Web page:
"Solar may be relatively cheap, but it's hugely inefficient compared to offshore wind." Shaun Freeman, who lives on Monkley Lane, claimed the road was too narrow to serve as an appropriate access point - including for emergency vehicles in the event of a fire.

Stock image of solar farm -Credit:Zsuzsa Bóka/Pixabay
Stock image of solar farm -Credit:Zsuzsa Bóka/Pixabay

He said: "Monkley Lane is a narrow, single-track lane which is only two metres wide in part. On entering the lane from the busy, 60mph A361, an HGV driver can see only 50 yards into the lane, and the trimming of trees will not increase this.

"There are no passing places, only private entrances often occupied by parked vehicles. Two HGVs could simply not pass each other.

"A bridleway adjoins the lane, and horse-riders will be in danger with so much additional traffic." Dave Fuller, by contrast, spoke in favour of the plans, arguing the need for clean energy outweighed local concerns about the views of the surrounding countryside.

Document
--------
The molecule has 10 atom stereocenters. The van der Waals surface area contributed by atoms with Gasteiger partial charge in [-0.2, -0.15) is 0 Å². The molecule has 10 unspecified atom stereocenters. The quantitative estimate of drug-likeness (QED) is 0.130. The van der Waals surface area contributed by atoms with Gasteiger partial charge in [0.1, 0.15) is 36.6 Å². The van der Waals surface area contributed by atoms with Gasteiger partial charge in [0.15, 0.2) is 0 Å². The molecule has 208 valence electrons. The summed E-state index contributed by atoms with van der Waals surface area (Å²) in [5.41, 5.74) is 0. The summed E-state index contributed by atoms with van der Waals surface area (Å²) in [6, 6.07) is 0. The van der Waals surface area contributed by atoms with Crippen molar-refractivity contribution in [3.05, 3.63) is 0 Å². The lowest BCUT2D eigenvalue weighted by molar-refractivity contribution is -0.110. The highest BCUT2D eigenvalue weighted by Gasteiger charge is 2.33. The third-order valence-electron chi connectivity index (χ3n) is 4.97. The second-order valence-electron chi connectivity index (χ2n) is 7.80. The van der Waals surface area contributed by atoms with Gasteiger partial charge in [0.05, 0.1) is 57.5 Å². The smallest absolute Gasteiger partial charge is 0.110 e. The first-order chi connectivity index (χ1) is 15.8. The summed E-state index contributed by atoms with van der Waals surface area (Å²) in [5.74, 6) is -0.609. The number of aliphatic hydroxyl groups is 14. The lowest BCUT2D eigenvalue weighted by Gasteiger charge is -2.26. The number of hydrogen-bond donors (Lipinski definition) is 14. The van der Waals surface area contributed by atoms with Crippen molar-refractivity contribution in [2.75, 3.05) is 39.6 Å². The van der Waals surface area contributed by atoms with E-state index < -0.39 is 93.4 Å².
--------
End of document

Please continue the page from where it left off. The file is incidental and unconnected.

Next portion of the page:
Councillor Adam Boyden (Liberal Democrat, Frome North)
Councillor Adam Boyden (Liberal Democrat, Frome North) -Credit:Adam Boyden

In a statement read out on his behalf, he said: "I will be a direct neighbour to the solar farm, with parts of the project being in view of my house and garden - but that does not worry me. As a family we embrace renewable technologies and already have solar panels on our roof to provide clean energy.

"I believe we as a community and country need to embrace solar farms. even if they are in our back yard. Changing the way we produce electricity will help slow the effect of climate change, in turn helping farmers.